Musings, North Dakota Living, Teaching

Snow Day with Capital Letters

A Snow Day. I cannot believe it. I’m so in awe, that I’m honoring the Snow Day by capitalizing it. (That is how an English teacher uses the tricks of the language to show appreciation. Or proves herself to be a giant dork.)

Our frosty farm, location of my Snow Day
Our frosty farm, location of my Snow Day

This morning when I saw the voicemail on my phone from the familiar 444 school-alert number, my heart skipped a beat. But for all the times the voicemail notifications from the 444 number have appeared before 7 a.m., my hopes for a Snow Day never come true. So I listened to the voicemail eagerly, hoping at least for a late start that would allow me to sit and drink coffee at my kitchen table, a nonexistent treat during the work week.

It was even better than I had hoped: aΒ real live Snow Day! I know that we will have to make it up sooner or later, probably at the end of the school year, but whatever. For now, it feels glorious. It’s like a present when it’s not even your birthday. It’s like a second Christmas. It’s like receiving a package in a snow-covered mailbox.

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It’s like a warm summer morni– No. Too far.

I will say that Snow Days as an adult are a little different than they were growing up. Snows Days now come a little less freely, a little more burdened with grown-up responsibilities. I am not complaining, mind you. It’s just that now, Snow Days are a chance to catch up on chores and duties (yuck) that otherwise I wouldn’t have time to do. So, this morning after listening to the voicemail, I thought about basking in Snow-Day-ness by lying in my bed for another couple hours, then drinking coffee at my kitchen table for another couple hours, then immersing myself in my guilty pleasure, Pinterest, for another couple hours, then perhaps painting my nails a bright coral, and then… Well you get the picture. But an image popped into my mind: a stack of 16 research papers at school, sitting untouched, the only 16 remaining ungraded papers of the 60-some I collected a week ago. And a whole day of free time to work on them. Yuck again. But the image wouldn’t go away. So recklessly, I bundled up, went out into the snow to feed my dogs, and started my sturdy little Ford Escape to make the 13-mile trip to town to collect my grown-up responsibility.

No blizzard can keep an English teacher away from her true love, a stack of research papers.

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Actually, that is not true. Grading research papers is not enjoyable. Of all my English teaching duties, it is my least favorite. But it’s also a duty I feel compelled to do, so every winter I spend a unit teaching freshmen the ins and outs of navigating the library and using MLA style and citing sources properly. It’s usually quite a mess, but if my students even come out of the unit with a somewhat-readable paper and an understanding of the word “plagiarism,” I feel I’ve accomplished something.

This morning, my motivation for driving to town in a blizzard was not so much for my students’ greater development in the world of research; but selfishly, the thought of getting the weight of the remaining ungraded research papers off my mind was just too irresistible to ignore. So to town I went. It really wasn’t that bad despite the hours of freezing rain we got overnight followed by hours of blustery snow this morning. I had to go 25 to 30 mph, but there were few vehicles on the road and even fewer trucks, a major relief.Β Of course, there is always the one idiot. Or two. On my way to town, I was passed by a pickup going about 50 on glare ice. Not smart. When I got to town 5 minutes later, he was only two vehicles ahead of me. Worth it? I think not. On the way home, I was passed by another pickup on glare ice. A few miles later, of course, he was backing out of the ditch. What is it with these guys?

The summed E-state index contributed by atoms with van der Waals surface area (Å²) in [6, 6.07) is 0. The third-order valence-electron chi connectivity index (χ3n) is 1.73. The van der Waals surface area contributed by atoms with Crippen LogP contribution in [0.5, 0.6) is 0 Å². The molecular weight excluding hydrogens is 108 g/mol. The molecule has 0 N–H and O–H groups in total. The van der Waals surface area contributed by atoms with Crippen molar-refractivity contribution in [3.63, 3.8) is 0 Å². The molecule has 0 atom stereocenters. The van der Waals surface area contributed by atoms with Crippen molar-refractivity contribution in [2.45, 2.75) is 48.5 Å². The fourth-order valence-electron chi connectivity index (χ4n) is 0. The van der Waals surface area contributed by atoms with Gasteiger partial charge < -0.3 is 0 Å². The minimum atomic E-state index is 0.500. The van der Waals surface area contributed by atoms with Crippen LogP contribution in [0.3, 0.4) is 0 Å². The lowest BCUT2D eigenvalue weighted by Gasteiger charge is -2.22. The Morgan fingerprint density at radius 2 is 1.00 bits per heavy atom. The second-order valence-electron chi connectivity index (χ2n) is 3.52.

I made it safely there and back, though, mission accomplished and research papers on the seat next to me. Once I got near our farm, our own road was nice and quiet, and the ice and snow stuck to the tree branches was so pretty I had to delay grading for a few minutes to take some pictures. It might be almost spring, but I still love winter storms. This one is even more bearable because we know that spring weather is indeed lurking somewhere around the corner, even a distant corner, and we won’t have many more of these blustery scenes until next winter.

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Now, several hours later, I’m safely in my house, drinking coffee in my kitchen, watching the wind blow and the snow pile up outside. My remaining research papers are graded. I have to admit, this Snow Day couldn’t have come at a better time, considering the grading and lesson plans that have been building up and the lack of time to get them done. It might not be the laziest Snow Day I’ve ever had, but I’ll take it. It’s a Snow Day, and that deserves some capital letters. Congratulations to the rest of you who were lucky enough to get one, too!

I even painted my nails.

Note to self: I might have to come back and read this happy post later this spring when we add on that extra day on the end of the school year!

The corner of Snow Day and Utter Bliss
The corner of Snow Day and Happiness

3 thoughts on “Snow Day with Capital Letters”

  1. Great post, Rachel. We all love a good snow day. I’m a little disappointed that you were so productive though. Not what a snow day is for. πŸ™‚

  2. Best part is….we don’t have to make it up!! We just use the extra minutes we have in our day..Bad news is…no more saved minutes so if we have anymore snow days or late starts, we have to make them up. 😦

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